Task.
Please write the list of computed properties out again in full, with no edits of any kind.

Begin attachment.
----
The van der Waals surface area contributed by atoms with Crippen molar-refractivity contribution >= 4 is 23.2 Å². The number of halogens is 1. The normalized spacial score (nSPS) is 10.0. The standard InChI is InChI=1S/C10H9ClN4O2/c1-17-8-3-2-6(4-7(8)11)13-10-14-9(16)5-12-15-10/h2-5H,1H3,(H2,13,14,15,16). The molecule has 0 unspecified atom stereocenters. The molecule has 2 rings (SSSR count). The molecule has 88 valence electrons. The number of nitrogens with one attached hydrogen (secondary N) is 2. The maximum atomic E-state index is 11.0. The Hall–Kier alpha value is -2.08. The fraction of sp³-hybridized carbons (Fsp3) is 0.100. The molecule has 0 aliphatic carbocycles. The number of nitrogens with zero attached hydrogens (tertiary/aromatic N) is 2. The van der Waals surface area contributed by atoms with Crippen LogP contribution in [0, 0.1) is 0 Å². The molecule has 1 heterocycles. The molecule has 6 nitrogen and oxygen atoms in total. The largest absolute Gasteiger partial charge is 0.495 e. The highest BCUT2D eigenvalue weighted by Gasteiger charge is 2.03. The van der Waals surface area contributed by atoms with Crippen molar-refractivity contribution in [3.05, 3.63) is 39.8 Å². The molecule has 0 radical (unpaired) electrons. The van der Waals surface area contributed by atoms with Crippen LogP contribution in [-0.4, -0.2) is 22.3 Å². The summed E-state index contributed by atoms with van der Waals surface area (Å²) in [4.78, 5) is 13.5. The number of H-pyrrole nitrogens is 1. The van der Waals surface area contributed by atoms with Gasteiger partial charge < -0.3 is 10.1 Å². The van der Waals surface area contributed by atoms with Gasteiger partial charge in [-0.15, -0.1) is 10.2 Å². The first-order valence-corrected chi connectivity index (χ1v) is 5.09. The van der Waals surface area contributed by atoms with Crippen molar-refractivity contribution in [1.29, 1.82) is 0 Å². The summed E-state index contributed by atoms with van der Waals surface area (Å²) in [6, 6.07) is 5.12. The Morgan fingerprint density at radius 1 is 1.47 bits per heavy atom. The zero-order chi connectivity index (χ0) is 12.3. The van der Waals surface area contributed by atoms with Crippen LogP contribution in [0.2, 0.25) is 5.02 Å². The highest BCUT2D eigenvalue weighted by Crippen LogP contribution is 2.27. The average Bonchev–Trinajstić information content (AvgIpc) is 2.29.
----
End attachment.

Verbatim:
The van der Waals surface area contributed by atoms with Crippen molar-refractivity contribution >= 4 is 23.2 Å². The number of halogens is 1. The normalized spacial score (nSPS) is 10.0. The standard InChI is InChI=1S/C10H9ClN4O2/c1-17-8-3-2-6(4-7(8)11)13-10-14-9(16)5-12-15-10/h2-5H,1H3,(H2,13,14,15,16). The molecule has 0 unspecified atom stereocenters. The molecule has 2 rings (SSSR count). The molecule has 88 valence electrons. The number of nitrogens with one attached hydrogen (secondary N) is 2. The maximum atomic E-state index is 11.0. The Hall–Kier alpha value is -2.08. The fraction of sp³-hybridized carbons (Fsp3) is 0.100. The molecule has 0 aliphatic carbocycles. The number of nitrogens with zero attached hydrogens (tertiary/aromatic N) is 2. The van der Waals surface area contributed by atoms with Crippen LogP contribution in [0, 0.1) is 0 Å². The molecule has 1 heterocycles. The molecule has 6 nitrogen and oxygen atoms in total. The largest absolute Gasteiger partial charge is 0.495 e. The highest BCUT2D eigenvalue weighted by Gasteiger charge is 2.03. The van der Waals surface area contributed by atoms with Crippen molar-refractivity contribution in [3.05, 3.63) is 39.8 Å². The molecule has 0 radical (unpaired) electrons. The van der Waals surface area contributed by atoms with Crippen LogP contribution in [-0.4, -0.2) is 22.3 Å². The summed E-state index contributed by atoms with van der Waals surface area (Å²) in [4.78, 5) is 13.5. The number of H-pyrrole nitrogens is 1. The van der Waals surface area contributed by atoms with Gasteiger partial charge < -0.3 is 10.1 Å². The van der Waals surface area contributed by atoms with Gasteiger partial charge in [-0.15, -0.1) is 10.2 Å². The first-order valence-corrected chi connectivity index (χ1v) is 5.09. The van der Waals surface area contributed by atoms with Crippen molar-refractivity contribution in [1.29, 1.82) is 0 Å². The summed E-state index contributed by atoms with van der Waals surface area (Å²) in [6, 6.07) is 5.12. The Morgan fingerprint density at radius 1 is 1.47 bits per heavy atom. The zero-order chi connectivity index (χ0) is 12.3. The van der Waals surface area contributed by atoms with Crippen LogP contribution in [0.2, 0.25) is 5.02 Å². The highest BCUT2D eigenvalue weighted by Crippen LogP contribution is 2.27. The average Bonchev–Trinajstić information content (AvgIpc) is 2.29.